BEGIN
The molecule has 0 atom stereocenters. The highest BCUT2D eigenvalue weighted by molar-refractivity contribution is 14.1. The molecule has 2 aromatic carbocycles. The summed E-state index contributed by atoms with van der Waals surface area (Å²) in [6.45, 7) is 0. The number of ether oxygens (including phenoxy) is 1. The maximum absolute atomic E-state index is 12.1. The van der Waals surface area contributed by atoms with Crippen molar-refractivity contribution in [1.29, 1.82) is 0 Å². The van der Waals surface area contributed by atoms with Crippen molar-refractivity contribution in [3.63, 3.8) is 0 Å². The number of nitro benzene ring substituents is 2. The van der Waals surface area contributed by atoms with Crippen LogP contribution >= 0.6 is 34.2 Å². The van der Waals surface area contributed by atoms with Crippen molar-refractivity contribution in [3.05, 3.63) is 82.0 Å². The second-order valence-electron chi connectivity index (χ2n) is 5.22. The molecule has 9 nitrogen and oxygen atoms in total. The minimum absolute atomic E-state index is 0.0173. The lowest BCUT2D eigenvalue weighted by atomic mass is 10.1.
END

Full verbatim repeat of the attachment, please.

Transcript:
The molecule has 0 atom stereocenters. The highest BCUT2D eigenvalue weighted by molar-refractivity contribution is 14.1. The molecule has 2 aromatic carbocycles. The summed E-state index contributed by atoms with van der Waals surface area (Å²) in [6.45, 7) is 0. The number of ether oxygens (including phenoxy) is 1. The maximum absolute atomic E-state index is 12.1. The van der Waals surface area contributed by atoms with Crippen molar-refractivity contribution in [1.29, 1.82) is 0 Å². The van der Waals surface area contributed by atoms with Crippen molar-refractivity contribution in [3.63, 3.8) is 0 Å². The number of nitro benzene ring substituents is 2. The van der Waals surface area contributed by atoms with Crippen LogP contribution >= 0.6 is 34.2 Å². The van der Waals surface area contributed by atoms with Crippen molar-refractivity contribution in [3.05, 3.63) is 82.0 Å². The second-order valence-electron chi connectivity index (χ2n) is 5.22. The molecule has 9 nitrogen and oxygen atoms in total. The minimum absolute atomic E-state index is 0.0173. The lowest BCUT2D eigenvalue weighted by atomic mass is 10.1.